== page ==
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June 30, 2009

Tainted Hot Dogs this 4th of July? RFID protects your health.

When you bite into a hot dog this 4th of July weekend are you sure that dog is safe? Did the package of dogs from the supplier remain frozen until you purchased it? Was it left out on the dock just long enough for E. coli to form? Are you endangering your family instead of providing holiday fun? With RFID technology consumers can rest easy knowing grocers have sophisticated tools to protect consumers against bad food.

RFID, or radio frequency identification, is technology embedded in small, thin tags applied to shipping containers, pallets and even individual product packages. They contain a unique serial number and transmit data to special antennae while in shipment. Companies use this data to locate shipments between the factory and distribution center, or butcher and grocer.

RFID tags have the ability to relay time and location information such as “location: Fort Worth; time: 12:34pm 07/04/2009.” Not only is this information critical to ensuring supplies arrive at your grocer in time for the 4th of July rush, but newer forms of RFID can now tell your grocer if the product has exceeded allowable time and temperature settings. For instance, if a package of frozen hot dogs was left on the loading dock for 30 minutes allowing the hot dogs to reach a temperature of 42 degrees (an unacceptable level) the grocer would know this from scanning the RFID tag. This information gives the grocer the ability to protect consumers against potentially dangerous food packages while saving money in the process by rejecting spoiled supplies from the distributor.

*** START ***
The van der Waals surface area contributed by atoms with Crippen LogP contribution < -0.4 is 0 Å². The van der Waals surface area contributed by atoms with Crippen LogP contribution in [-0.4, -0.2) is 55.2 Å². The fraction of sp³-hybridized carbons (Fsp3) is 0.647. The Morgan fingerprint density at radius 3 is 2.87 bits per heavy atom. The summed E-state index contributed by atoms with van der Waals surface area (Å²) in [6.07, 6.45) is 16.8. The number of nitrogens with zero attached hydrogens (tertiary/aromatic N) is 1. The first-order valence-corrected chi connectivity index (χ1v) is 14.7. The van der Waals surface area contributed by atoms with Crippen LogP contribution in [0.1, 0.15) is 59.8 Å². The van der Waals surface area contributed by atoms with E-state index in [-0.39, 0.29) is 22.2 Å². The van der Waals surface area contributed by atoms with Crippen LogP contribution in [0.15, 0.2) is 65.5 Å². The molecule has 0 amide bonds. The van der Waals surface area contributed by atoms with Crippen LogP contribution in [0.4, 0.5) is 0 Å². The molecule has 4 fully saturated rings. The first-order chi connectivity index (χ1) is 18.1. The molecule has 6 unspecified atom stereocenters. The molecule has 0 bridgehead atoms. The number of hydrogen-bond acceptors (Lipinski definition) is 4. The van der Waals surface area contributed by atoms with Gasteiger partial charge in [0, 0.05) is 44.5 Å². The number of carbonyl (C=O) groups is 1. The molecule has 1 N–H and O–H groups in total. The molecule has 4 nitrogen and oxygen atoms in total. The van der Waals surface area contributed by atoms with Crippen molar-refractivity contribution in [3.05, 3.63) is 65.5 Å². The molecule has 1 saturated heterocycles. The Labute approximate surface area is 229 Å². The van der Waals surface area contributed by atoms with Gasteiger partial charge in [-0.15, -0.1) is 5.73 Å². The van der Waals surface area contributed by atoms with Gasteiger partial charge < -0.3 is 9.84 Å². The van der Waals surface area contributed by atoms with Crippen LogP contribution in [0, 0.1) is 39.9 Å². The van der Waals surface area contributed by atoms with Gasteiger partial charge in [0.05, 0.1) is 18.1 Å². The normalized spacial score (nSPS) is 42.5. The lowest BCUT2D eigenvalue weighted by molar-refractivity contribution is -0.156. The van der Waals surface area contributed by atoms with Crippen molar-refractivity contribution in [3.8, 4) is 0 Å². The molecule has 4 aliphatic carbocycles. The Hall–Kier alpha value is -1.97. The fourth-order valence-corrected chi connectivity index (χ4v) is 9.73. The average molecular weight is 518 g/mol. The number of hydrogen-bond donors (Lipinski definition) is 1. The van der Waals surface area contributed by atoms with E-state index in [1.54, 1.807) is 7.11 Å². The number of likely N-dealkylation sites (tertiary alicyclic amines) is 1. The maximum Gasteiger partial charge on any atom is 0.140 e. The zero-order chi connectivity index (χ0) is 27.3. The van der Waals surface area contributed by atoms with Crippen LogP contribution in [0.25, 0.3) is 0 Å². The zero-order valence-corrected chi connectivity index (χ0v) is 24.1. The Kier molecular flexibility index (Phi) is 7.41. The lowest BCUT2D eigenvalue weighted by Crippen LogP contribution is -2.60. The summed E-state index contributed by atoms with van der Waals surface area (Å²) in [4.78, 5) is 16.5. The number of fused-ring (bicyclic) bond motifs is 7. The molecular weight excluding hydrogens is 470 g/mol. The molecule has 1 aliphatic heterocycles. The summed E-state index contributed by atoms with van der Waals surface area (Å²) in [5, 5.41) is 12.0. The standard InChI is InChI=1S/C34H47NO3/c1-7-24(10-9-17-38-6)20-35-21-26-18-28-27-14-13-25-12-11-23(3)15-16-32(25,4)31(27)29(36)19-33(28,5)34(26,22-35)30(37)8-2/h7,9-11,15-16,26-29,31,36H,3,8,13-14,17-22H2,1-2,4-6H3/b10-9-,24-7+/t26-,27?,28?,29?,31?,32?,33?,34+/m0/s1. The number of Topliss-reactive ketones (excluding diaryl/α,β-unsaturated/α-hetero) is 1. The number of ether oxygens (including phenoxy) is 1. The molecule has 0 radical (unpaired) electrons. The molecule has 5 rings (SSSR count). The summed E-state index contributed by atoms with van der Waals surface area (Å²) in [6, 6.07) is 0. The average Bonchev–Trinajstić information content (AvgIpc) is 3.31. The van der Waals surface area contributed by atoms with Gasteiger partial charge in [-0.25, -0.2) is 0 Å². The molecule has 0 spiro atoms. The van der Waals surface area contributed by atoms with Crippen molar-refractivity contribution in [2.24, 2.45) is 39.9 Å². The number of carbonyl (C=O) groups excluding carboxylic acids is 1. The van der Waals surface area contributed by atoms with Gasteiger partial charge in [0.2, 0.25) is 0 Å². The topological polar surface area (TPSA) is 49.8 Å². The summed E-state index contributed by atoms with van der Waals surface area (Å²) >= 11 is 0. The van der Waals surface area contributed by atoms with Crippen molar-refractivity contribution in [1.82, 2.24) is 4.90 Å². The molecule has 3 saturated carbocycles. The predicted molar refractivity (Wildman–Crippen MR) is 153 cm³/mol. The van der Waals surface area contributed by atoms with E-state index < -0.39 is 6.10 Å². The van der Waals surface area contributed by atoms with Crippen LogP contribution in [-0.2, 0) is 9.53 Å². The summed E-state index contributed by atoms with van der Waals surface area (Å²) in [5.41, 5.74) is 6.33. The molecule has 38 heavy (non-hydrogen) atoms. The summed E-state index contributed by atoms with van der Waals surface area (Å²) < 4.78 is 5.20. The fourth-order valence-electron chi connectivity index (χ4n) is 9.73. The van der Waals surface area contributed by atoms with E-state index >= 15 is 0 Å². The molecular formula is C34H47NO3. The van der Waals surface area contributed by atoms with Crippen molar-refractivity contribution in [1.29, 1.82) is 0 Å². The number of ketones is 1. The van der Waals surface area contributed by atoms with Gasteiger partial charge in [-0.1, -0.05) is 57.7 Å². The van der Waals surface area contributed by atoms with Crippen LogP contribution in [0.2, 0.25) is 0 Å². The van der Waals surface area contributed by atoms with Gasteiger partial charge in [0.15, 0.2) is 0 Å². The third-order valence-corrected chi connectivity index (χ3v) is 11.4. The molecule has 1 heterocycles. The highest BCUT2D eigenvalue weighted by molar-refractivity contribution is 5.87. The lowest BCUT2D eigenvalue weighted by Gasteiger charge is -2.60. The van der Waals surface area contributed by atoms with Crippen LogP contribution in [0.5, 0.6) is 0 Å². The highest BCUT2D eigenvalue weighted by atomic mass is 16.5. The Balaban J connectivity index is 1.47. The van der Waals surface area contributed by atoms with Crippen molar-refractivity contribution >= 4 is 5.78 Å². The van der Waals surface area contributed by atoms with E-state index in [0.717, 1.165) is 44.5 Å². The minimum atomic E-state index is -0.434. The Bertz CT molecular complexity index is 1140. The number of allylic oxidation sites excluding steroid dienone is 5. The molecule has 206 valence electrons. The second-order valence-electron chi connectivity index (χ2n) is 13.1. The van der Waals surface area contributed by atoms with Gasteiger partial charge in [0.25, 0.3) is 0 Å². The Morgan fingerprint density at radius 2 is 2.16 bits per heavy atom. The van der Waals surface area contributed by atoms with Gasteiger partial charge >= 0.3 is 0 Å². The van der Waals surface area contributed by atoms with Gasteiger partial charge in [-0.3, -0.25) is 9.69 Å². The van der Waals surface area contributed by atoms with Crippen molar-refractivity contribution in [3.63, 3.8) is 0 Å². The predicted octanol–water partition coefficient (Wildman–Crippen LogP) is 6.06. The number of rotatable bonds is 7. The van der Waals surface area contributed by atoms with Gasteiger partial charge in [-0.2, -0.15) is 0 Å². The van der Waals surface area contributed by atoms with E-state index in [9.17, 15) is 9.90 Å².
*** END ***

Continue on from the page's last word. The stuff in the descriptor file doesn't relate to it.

According to research from MA-based Sensitech Inc., food shipments rise above allowable temperatures in 30% of shipments from supplier to distribution center on their way to grocer’s shelves. E. coli and salmonella thrive in temperatures between 41 F and 140 F meaning some 30% of food products delivered to your grocer’s distribution center could contain harmful bacteria.

To combat this problem, grocer’s use RFID scanners at distribution centers. With a quick and simple scan of the RFID tag an “accept” or “reject” order can be applied to a shipment based on the shipment’s temperature history. If temperatures exceeded allowable ranges during shipment, the shipment is rejected. This saves the grocer money and provides confidence to the consumer in their food purchases.

RFID tags are becoming more common as the price for tags and related equipment drops. Soon, suppliers and grocers will move from the current pallet level of visibility with RFID to the package level. This will tell a grocer if an individual package of hot dogs is bad, versus rejecting the entire pallet of hot dogs. RFID tags are also becoming more sophisticated by expanding the amount of temperature and location data they can store along with the functionality to transmit this data wirelessly while in transit. If a package of dogs exceeds allowable temperatures in Lubbock, a grocer in Fort Worth can reject the shipment even before it arrives using this RFID data.